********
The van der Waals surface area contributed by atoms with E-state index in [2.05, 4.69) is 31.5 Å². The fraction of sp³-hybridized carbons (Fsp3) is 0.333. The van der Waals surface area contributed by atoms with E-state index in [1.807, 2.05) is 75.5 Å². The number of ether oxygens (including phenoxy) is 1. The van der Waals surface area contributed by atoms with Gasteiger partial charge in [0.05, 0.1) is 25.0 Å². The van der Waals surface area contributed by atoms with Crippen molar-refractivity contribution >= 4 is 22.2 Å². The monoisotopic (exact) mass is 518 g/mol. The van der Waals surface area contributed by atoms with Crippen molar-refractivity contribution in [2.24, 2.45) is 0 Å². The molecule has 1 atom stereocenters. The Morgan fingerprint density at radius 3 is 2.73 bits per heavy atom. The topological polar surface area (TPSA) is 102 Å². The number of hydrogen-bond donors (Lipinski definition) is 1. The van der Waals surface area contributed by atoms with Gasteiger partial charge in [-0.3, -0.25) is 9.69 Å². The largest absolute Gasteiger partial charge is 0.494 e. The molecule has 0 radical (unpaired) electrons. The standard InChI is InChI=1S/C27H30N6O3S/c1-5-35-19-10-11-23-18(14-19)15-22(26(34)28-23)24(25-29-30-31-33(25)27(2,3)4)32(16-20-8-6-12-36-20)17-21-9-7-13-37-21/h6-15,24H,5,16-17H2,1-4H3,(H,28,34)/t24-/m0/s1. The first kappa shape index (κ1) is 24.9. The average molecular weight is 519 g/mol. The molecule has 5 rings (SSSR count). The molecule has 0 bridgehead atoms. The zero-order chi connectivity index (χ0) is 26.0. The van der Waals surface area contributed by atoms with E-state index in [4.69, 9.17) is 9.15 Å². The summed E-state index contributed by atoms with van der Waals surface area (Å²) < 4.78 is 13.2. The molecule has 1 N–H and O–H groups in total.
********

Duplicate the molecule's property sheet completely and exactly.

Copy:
The van der Waals surface area contributed by atoms with E-state index in [2.05, 4.69) is 31.5 Å². The fraction of sp³-hybridized carbons (Fsp3) is 0.333. The van der Waals surface area contributed by atoms with E-state index in [1.807, 2.05) is 75.5 Å². The number of ether oxygens (including phenoxy) is 1. The van der Waals surface area contributed by atoms with Gasteiger partial charge in [0.05, 0.1) is 25.0 Å². The van der Waals surface area contributed by atoms with Crippen molar-refractivity contribution >= 4 is 22.2 Å². The monoisotopic (exact) mass is 518 g/mol. The van der Waals surface area contributed by atoms with Crippen molar-refractivity contribution in [2.24, 2.45) is 0 Å². The molecule has 1 atom stereocenters. The Morgan fingerprint density at radius 3 is 2.73 bits per heavy atom. The topological polar surface area (TPSA) is 102 Å². The number of hydrogen-bond donors (Lipinski definition) is 1. The van der Waals surface area contributed by atoms with Gasteiger partial charge in [-0.3, -0.25) is 9.69 Å². The largest absolute Gasteiger partial charge is 0.494 e. The molecule has 0 radical (unpaired) electrons. The standard InChI is InChI=1S/C27H30N6O3S/c1-5-35-19-10-11-23-18(14-19)15-22(26(34)28-23)24(25-29-30-31-33(25)27(2,3)4)32(16-20-8-6-12-36-20)17-21-9-7-13-37-21/h6-15,24H,5,16-17H2,1-4H3,(H,28,34)/t24-/m0/s1. The first kappa shape index (κ1) is 24.9. The average molecular weight is 519 g/mol. The molecule has 5 rings (SSSR count). The molecule has 0 bridgehead atoms. The zero-order chi connectivity index (χ0) is 26.0. The van der Waals surface area contributed by atoms with E-state index in [4.69, 9.17) is 9.15 Å². The summed E-state index contributed by atoms with van der Waals surface area (Å²) < 4.78 is 13.2. The molecule has 1 N–H and O–H groups in total.